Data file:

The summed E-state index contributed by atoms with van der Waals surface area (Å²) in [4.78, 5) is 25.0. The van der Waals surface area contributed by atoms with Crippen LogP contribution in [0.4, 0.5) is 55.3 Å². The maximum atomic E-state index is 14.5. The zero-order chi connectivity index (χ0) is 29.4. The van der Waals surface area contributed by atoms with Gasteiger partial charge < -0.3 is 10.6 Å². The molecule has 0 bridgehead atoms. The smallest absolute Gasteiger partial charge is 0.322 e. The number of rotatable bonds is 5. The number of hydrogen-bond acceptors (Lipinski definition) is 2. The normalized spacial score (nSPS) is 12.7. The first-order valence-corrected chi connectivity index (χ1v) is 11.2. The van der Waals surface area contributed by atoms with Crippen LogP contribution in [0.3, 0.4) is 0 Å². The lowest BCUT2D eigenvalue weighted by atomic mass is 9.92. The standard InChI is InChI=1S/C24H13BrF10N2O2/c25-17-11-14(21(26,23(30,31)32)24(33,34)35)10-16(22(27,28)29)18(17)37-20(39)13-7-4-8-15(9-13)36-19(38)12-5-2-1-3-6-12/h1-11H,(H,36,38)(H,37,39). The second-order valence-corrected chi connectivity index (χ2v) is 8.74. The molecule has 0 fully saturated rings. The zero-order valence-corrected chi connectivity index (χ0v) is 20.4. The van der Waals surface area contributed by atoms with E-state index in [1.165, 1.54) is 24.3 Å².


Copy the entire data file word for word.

The summed E-state index contributed by atoms with van der Waals surface area (Å²) in [4.78, 5) is 25.0. The van der Waals surface area contributed by atoms with Crippen LogP contribution in [0.4, 0.5) is 55.3 Å². The maximum atomic E-state index is 14.5. The zero-order chi connectivity index (χ0) is 29.4. The van der Waals surface area contributed by atoms with Gasteiger partial charge < -0.3 is 10.6 Å². The molecule has 0 bridgehead atoms. The smallest absolute Gasteiger partial charge is 0.322 e. The number of rotatable bonds is 5. The number of hydrogen-bond acceptors (Lipinski definition) is 2. The normalized spacial score (nSPS) is 12.7. The first-order valence-corrected chi connectivity index (χ1v) is 11.2. The van der Waals surface area contributed by atoms with Crippen LogP contribution in [0.3, 0.4) is 0 Å². The lowest BCUT2D eigenvalue weighted by atomic mass is 9.92. The standard InChI is InChI=1S/C24H13BrF10N2O2/c25-17-11-14(21(26,23(30,31)32)24(33,34)35)10-16(22(27,28)29)18(17)37-20(39)13-7-4-8-15(9-13)36-19(38)12-5-2-1-3-6-12/h1-11H,(H,36,38)(H,37,39). The second-order valence-corrected chi connectivity index (χ2v) is 8.74. The molecule has 0 fully saturated rings. The zero-order valence-corrected chi connectivity index (χ0v) is 20.4. The van der Waals surface area contributed by atoms with E-state index in [1.165, 1.54) is 24.3 Å².